The sky's the limit

The Mount Royal Avenue corridor just isn't big enough to contain the city's expanding outdoor arts festival

Artscape Pullout

July 15, 2004|By Glenn McNatt | Glenn McNatt,Sun Art Critic

Artscape, the city's annual outdoor festival of the arts, is bigger than ever this year and includes several new off-site venues in addition to the main exhibitions along Mount Royal Avenue.

Among them is Coppin State College on West North Avenue, which has put up a sparkling exhibition featuring three of the area's most accomplished artists: photographer Carl Clark and painters Tony Shore and Chevelle Makeba Moore Jones.

Clark's contribution to the show draws on a number of series the artist has worked on over the years, including his signature portraits of African-American church ladies, sensitive subway portraits reminiscent of Walker Evans' famous hidden-camera studies of the 1930s, and portraits from Nigeria, where the artist traveled in 1994.

Shore's large-scale self-portrait in oil on black velvet is surely one of the stunners of this show.

The piece, titled Unsure, depicts the artist standing under a dark sky on a patch of dry grass in front of a mobile home that perhaps alludes to the straitened circumstances of his working-class upbringing.

The image records a moment of soul-searching uncertainty that may or may not be related to Shore's decision to become an artist, but which in any case reflects the doubtful mood any of us might experience when faced with difficult choices.

A somewhat smaller, gentler self-portrait depicts Shore sitting in a chair beside a lamp that casts a warm glow over his pensive expression. Other paintings depict the artist's relatives and friends in their tidy but unprepossessing domestic settings.

Moore's work over the past decade has tended toward deliciously colorful allegories of spiritual struggle and redemption inspired by Matisse's love of pattern and design. Several of the paintings are based on Christian symbols or classical myths, such as the Virgin Mary or the Greek goddess Persephone.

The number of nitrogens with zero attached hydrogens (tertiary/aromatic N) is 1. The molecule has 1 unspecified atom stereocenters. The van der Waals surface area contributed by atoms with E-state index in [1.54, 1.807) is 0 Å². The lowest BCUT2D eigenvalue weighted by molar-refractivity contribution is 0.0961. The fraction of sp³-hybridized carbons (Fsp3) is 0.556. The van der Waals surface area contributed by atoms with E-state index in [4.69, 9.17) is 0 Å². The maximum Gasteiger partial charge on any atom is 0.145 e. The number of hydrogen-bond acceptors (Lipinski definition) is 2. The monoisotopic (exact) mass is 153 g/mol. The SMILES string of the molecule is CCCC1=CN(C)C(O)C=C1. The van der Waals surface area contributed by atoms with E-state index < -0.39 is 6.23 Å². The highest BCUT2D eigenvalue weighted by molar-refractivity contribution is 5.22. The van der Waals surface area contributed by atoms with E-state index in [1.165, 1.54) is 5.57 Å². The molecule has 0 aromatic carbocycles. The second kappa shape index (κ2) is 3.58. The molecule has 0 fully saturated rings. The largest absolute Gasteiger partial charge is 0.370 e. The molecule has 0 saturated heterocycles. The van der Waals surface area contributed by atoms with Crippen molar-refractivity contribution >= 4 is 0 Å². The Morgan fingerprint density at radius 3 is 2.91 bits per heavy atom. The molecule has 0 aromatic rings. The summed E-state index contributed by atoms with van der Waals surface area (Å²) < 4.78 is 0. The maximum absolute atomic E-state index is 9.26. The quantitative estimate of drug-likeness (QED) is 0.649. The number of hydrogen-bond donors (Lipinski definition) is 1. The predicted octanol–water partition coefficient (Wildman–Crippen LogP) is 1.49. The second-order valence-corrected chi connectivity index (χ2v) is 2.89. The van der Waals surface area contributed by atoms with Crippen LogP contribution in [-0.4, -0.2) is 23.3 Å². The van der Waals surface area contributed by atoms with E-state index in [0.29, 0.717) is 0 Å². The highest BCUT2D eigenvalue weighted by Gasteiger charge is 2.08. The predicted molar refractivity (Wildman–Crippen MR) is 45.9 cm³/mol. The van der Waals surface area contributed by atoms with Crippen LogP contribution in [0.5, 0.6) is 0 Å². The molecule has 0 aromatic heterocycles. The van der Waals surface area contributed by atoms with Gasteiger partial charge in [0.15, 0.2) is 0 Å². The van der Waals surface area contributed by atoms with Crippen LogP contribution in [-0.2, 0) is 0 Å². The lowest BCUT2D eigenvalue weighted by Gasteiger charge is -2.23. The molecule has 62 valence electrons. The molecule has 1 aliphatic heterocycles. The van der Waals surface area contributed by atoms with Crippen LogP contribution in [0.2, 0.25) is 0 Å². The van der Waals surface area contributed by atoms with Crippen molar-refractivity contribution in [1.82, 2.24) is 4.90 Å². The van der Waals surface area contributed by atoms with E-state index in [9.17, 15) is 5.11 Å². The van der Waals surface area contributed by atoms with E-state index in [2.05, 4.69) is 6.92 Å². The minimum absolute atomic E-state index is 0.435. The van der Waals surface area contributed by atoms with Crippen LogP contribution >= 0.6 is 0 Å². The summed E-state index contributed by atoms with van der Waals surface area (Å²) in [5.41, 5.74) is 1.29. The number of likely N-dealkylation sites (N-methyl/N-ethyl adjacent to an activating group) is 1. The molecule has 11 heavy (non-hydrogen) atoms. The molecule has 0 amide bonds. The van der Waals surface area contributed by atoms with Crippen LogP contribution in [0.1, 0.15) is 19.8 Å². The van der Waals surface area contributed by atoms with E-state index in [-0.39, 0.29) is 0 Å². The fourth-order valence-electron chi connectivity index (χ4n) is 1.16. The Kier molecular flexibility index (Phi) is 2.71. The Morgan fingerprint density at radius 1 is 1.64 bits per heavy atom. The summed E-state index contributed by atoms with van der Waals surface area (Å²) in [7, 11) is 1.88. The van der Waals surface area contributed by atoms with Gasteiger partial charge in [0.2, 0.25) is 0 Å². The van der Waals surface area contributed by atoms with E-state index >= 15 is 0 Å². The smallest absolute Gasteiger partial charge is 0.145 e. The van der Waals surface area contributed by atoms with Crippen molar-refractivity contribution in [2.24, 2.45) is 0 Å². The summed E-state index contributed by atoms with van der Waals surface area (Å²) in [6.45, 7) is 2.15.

The most striking piece, however, is an aggressive image of a mother striking a child, which at first glance seems quite uncharacteristic of this artist's subject matter, until one realizes that many of her paintings are filled with such dark presences, albeit in the form of wolves, or mysterious black-hatted figures that clearly are harbingers of bad things to come.

This is a beautifully installed, judiciously selected exhibition whose individual elements appear even more remarkable as a result of how well they complement each other visually and conceptually.

Among the other outstanding exhibitions in this year's Artscape are the intriguing group show Our Perfect World at Maryland Art Place at 8 Market Place, the Independent Gallery Pavilion organized by Gallery Four on the Mount Royal Avenue median strip, and the Baltimore / Chicago Show curated by nationally acclaimed artist Kerry James Marshall in the Decker Gallery at Maryland Institute College of Art.

All the shows run through July 31 except the Independent Gallery Pavilion, which closes July 19 at the end of the festival.

For directions and event information, call 877-BALTIMORE or visit www.artscape.org.

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